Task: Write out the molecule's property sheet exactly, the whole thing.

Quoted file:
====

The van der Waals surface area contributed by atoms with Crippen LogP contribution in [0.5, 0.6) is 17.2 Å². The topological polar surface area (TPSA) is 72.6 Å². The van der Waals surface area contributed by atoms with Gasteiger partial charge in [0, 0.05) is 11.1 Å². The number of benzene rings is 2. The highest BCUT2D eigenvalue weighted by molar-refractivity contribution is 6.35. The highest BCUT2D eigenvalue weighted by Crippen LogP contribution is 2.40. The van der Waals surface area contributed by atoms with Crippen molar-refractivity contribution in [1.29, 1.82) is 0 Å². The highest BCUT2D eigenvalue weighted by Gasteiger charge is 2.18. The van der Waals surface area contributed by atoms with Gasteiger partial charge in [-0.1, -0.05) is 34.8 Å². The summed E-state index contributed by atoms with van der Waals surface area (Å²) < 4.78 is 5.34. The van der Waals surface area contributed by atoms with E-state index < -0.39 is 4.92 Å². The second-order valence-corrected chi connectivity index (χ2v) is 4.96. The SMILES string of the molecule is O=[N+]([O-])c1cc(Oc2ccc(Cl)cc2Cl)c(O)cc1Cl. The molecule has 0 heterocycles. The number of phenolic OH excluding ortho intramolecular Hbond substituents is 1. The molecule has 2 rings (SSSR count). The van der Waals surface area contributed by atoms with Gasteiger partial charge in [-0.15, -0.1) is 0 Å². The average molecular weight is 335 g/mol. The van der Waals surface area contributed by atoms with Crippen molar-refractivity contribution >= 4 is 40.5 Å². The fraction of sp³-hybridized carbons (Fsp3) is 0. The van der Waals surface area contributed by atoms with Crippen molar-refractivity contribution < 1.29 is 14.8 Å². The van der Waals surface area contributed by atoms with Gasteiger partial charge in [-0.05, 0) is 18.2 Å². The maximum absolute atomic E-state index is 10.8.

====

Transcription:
The van der Waals surface area contributed by atoms with Crippen LogP contribution in [0.5, 0.6) is 17.2 Å². The topological polar surface area (TPSA) is 72.6 Å². The van der Waals surface area contributed by atoms with Gasteiger partial charge in [0, 0.05) is 11.1 Å². The number of benzene rings is 2. The highest BCUT2D eigenvalue weighted by molar-refractivity contribution is 6.35. The highest BCUT2D eigenvalue weighted by Crippen LogP contribution is 2.40. The van der Waals surface area contributed by atoms with Crippen molar-refractivity contribution in [1.29, 1.82) is 0 Å². The highest BCUT2D eigenvalue weighted by Gasteiger charge is 2.18. The van der Waals surface area contributed by atoms with Gasteiger partial charge in [-0.1, -0.05) is 34.8 Å². The summed E-state index contributed by atoms with van der Waals surface area (Å²) < 4.78 is 5.34. The van der Waals surface area contributed by atoms with E-state index < -0.39 is 4.92 Å². The second-order valence-corrected chi connectivity index (χ2v) is 4.96. The SMILES string of the molecule is O=[N+]([O-])c1cc(Oc2ccc(Cl)cc2Cl)c(O)cc1Cl. The molecule has 0 heterocycles. The number of phenolic OH excluding ortho intramolecular Hbond substituents is 1. The molecule has 2 rings (SSSR count). The van der Waals surface area contributed by atoms with Gasteiger partial charge in [-0.15, -0.1) is 0 Å². The average molecular weight is 335 g/mol. The van der Waals surface area contributed by atoms with Crippen molar-refractivity contribution >= 4 is 40.5 Å². The fraction of sp³-hybridized carbons (Fsp3) is 0. The van der Waals surface area contributed by atoms with Crippen molar-refractivity contribution < 1.29 is 14.8 Å². The van der Waals surface area contributed by atoms with Gasteiger partial charge in [-0.05, 0) is 18.2 Å². The maximum absolute atomic E-state index is 10.8.